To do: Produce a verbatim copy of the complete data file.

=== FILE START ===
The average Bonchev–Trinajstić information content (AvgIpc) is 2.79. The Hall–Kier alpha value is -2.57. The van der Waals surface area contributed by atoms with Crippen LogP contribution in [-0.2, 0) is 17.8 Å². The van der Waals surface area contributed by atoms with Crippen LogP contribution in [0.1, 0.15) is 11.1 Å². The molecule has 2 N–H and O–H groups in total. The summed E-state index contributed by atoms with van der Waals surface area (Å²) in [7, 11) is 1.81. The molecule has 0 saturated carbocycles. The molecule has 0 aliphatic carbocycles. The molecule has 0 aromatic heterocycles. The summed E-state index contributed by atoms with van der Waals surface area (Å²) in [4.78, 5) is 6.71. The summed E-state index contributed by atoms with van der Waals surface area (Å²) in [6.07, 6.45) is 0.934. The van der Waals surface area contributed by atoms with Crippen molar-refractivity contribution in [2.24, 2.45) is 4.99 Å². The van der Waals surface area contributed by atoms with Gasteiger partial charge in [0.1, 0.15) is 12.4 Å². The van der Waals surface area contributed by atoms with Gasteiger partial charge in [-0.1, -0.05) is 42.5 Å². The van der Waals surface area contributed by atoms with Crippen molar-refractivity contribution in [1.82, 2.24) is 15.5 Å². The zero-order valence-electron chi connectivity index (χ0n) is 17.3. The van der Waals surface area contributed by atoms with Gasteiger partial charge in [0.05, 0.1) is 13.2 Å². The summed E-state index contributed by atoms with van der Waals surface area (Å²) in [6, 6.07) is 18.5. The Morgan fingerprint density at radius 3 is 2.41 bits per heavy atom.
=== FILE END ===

The average Bonchev–Trinajstić information content (AvgIpc) is 2.79. The Hall–Kier alpha value is -2.57. The van der Waals surface area contributed by atoms with Crippen LogP contribution in [-0.2, 0) is 17.8 Å². The van der Waals surface area contributed by atoms with Crippen LogP contribution in [0.1, 0.15) is 11.1 Å². The molecule has 2 N–H and O–H groups in total. The summed E-state index contributed by atoms with van der Waals surface area (Å²) in [7, 11) is 1.81. The molecule has 0 saturated carbocycles. The molecule has 0 aliphatic carbocycles. The molecule has 0 aromatic heterocycles. The summed E-state index contributed by atoms with van der Waals surface area (Å²) in [4.78, 5) is 6.71. The summed E-state index contributed by atoms with van der Waals surface area (Å²) in [6.07, 6.45) is 0.934. The van der Waals surface area contributed by atoms with Crippen molar-refractivity contribution in [2.24, 2.45) is 4.99 Å². The van der Waals surface area contributed by atoms with Gasteiger partial charge in [0.1, 0.15) is 12.4 Å². The van der Waals surface area contributed by atoms with Gasteiger partial charge in [-0.1, -0.05) is 42.5 Å². The van der Waals surface area contributed by atoms with Crippen molar-refractivity contribution in [1.82, 2.24) is 15.5 Å². The zero-order valence-electron chi connectivity index (χ0n) is 17.3. The van der Waals surface area contributed by atoms with Gasteiger partial charge in [0.05, 0.1) is 13.2 Å². The summed E-state index contributed by atoms with van der Waals surface area (Å²) in [6, 6.07) is 18.5. The Morgan fingerprint density at radius 3 is 2.41 bits per heavy atom.